Emma Cunliffe and NGO Heritage for Peace have gathered hundreds of reports and conducted interviews with ordinary Syrians about their extraordinary efforts to save their heritage.
I have spent years documenting damage to Syria’s amazing cultural heritage. I have recorded sites ploughed away by farming, built over by housing, robbed for stone, dug by looters, shelled in fighting, demolished by extremists … the list goes on. As the conflict grew, I was repeatedly asked how I could worry about stones when people were dying. Perhaps as many as 470,000 people have been killed, and millions have lost their homes and been forced to flee. And besides, I’ve been told, Syrians don’t care about their heritage. They didn’t before the conflict, and now they’ve got more important things to think about.
Given the list of damage to the country’s ancient remains, you might agree. But you’d be wrong.
The depth of Syria’s history is stunning. The country boasts some of the earliest writing and cities, including biblical Christian and Jewish sites that were still in use before the current war. There are also mosques founded at sites visited by the Prophet Mohammed, Crusader castles, and six UNESCO World Heritage Sites (to name just a few).
Together with the NGO, Heritage for Peace, my colleagues and I wanted to tell the story of the Syrians protecting this heritage. We’ve reviewed hundreds of news articles and social media reports since the start of the conflict. We found stories of Syrians negotiating with armed groups and extremists – including Islamic State – to save sites like Bosra and Palmyra.
They’ve gone out to sites – risking snipers, gunfire, mortars, and airstrikes – to check they are safe, record any damage, and make emergency repairs. They’ve faced down gangs of armed looters, and posed as undercover antiquities buyers. Some are staff of the Directorate-General of Antiquities and Museums (DGAM). Some are former staff in areas the government no longer control, who receive no pay or official assistance for their work. Others have no heritage background, but care just as much.
But we also found recirculated, unchecked news stories (churnalism) that were contradictory or inaccurate. This confused the issue, so we decided to talk directly to the Syrians. Over several months on an intermittent phone connection, we carried out standardised interviews with several Syrians protecting heritage in areas outside of government control. Their stories are extraordinary.
We spoke to former DGAM staff, now unpaid, and others including a former lawyer and a construction worker. They talked of damage to the sites from fighting, from airstrikes, from looting, from stone robbing, and even ploughing, and described the problems they’ve faced to protect them. Even a “simple” task like checking a site for damage involves negotiating with the Free Syrian Army or Islamic groups to get permission to go.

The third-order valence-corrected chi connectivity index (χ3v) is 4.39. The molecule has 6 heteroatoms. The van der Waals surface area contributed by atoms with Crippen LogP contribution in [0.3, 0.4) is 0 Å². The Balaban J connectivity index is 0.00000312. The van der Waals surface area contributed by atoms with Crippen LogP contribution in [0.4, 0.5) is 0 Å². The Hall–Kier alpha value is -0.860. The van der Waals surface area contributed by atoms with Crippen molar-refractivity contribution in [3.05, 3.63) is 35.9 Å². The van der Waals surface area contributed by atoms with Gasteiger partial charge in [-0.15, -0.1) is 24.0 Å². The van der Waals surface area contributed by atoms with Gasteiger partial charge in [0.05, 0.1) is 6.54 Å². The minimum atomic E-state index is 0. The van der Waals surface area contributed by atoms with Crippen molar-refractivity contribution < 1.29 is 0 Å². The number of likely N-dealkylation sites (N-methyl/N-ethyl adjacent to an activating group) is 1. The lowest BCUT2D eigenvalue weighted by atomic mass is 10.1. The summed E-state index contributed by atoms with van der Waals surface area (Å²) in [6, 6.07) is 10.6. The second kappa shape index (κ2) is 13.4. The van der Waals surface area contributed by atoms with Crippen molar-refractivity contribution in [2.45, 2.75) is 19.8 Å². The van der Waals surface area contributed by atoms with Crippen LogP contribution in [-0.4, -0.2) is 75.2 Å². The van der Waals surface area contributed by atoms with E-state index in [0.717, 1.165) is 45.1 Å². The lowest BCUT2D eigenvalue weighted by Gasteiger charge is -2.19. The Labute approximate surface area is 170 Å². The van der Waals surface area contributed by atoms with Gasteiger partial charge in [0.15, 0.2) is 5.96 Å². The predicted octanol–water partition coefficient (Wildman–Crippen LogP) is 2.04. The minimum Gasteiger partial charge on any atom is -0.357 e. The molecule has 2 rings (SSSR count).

One interviewee said:
Photographing and documentation in the archaeological sites is also very dangerous because our group was asked several times by some opposition military groups if we are using those materials to give the coordinates of the archaeological sites to the Syrian regime.
Several interviewees described how heritage sites are used as bases by military groups, turning them into targets and exposing heritage workers to more danger. Others have been forced to negotiate between rival armed factions to secure protection for sites and objects. They have faced armed looters who, in addition to resisting attempts to stop them, “try to break our good relationships… with the people in our local communities’ and ‘try to spread false and bad things about us in our community.”
Some even traversed more than 120 km of conflict-riven countryside to receive heritage protection training, smuggling themselves through the border since it’s impossible for them to get passports.
We also asked our interviewees about their views and the local community’s attitudes to heritage before the war and today. The replies suggest local communities now have a raised awareness not only of their heritage, but also of the importance of the work of those protecting it. Many interviewees spoke of the support they received from their local community.
These stories are not unique: they support many of the news articles lost in the overload of war stories. You may have heard of Khalad al-Assad, the octogenarian former director of Palmyra beheaded by Islamic State. But that group has also executed two other members of DGAM staff. In fact, a total of 15 DGAM staff have been killed, in addition to an unknown number of local heritage protectors, by the end of 2015, for example, from mortar attacks or shot when resisting looters.
Ordinary Syrian people are going to extraordinary lengths, risking everything to protect their heritage, despite the horror that has engulfed their country. For them, it is not a question of people or stones. The story of the people is embedded in those stones, a crafted story stretching back millennia. Saving that story is saving Syria.